Where have the migrants gone?

This entry was posted Thursday, 17 February, 2011 at 8:35 am

Many birders who keenly monitor wetlands across the country have had a somewhat disquieting year. It seems that several migratory birds across the country have been giving some of their usual haunts a miss. Newspaper articles1-6 over the past months have reported lower number of birds or few species of birds from wetlands across the country. Even some of the most widespread and common migrants like the Garganey have not been seen at a number of locations across their recorded distribution in India.

Reports from the latest Asian Waterbird Census suggest that a number of regular migrants at Delhi’s Okhla Bird Sanctuary, like the Black-tailed Godwit and Garganey (photo), did not turn up this year, while several other species like Gadwall and Bar-headed Goose arrived in much smaller numbers1,2. Similar patterns have been reported from the Keoladeo Ghana National Park in Bharatpur3 and sites across Maharashtra4 and Karnataka5,6.

The media reports, mostly informed by local expertise, have suggested that apart from the usual suspect (habitat loss), unseasonal rains just before the onset of winter are a major reason for the altered patterns. The most severely affected habitats appear to be natural and man-made wetlands that lie downstream of large dams in rain-affected areas. The argument is that water released from the dams submerged islands presumably making conditions unfavourable for a number of species such as the Garganey that forage in shallow water.

 

MigrantWatch Data

A glance at the MigrantWatch data also seems to suggest that some of the species have been reported from fewer locations this year as compared to last year. (Links lead to MigrantWatch data on the species.)

The Garganey (Anas querquedula) was not reported from Hyderabad, Pune and Nagpur this season (2010-2011) but it was reported from these locations last season (2009-2010). The Mallard (Anas platyrhynchos) was reported from Jamnagar in Gujarat and Udaipur in Rajasthan last season (2009-2010) but not this season. The Common Pochard (Aythya farina) during 2010-11 has been reported less than half as often and from far fewer locations than during the 2009-10 or 2008-09 seasons. The Tufted Duck (Aythya fuligula) was only reported from Uttarakhand, Goa and two locations in Gujarat this season; last season it was also reported from locations in Uttar Pradesh, Delhi, Rajasthan, Himachal Pradesh and Madhya Pradesh.  The Black-tailed Godwit also was not reported from locations in Goa, Kerala and Karnataka this season.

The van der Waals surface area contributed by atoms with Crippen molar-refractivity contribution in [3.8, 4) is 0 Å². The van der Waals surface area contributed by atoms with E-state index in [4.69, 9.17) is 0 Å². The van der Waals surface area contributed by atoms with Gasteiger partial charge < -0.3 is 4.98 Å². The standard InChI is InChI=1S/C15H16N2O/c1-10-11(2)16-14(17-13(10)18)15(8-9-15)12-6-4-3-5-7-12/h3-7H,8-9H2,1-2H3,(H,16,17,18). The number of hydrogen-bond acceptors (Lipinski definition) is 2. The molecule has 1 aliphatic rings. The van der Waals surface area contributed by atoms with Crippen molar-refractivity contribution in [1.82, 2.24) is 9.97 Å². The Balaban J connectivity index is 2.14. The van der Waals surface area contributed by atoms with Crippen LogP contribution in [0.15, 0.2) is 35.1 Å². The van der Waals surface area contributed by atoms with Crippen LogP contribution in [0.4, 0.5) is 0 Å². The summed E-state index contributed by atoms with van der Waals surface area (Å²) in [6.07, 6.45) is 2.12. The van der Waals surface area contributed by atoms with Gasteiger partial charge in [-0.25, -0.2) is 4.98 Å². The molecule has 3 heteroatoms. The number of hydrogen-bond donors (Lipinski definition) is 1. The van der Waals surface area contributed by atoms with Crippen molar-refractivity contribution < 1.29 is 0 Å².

We should caution that these findings (about MigrantWatch sightngs) should not be taken as definitive. Since the total number of sightings reported to MigrantWatch in the 2010-2011 season is lower than in the previous season (1,887 versus 2,745), it is possible that the absence of species from particular sites or States may simply reflect the lower reporting rate. Note also that MigrantWatch does not have the goal of assessing year-to-year changes in species distribution or abundance — for that, the Asian Waterbird Census is the appropriate source of information.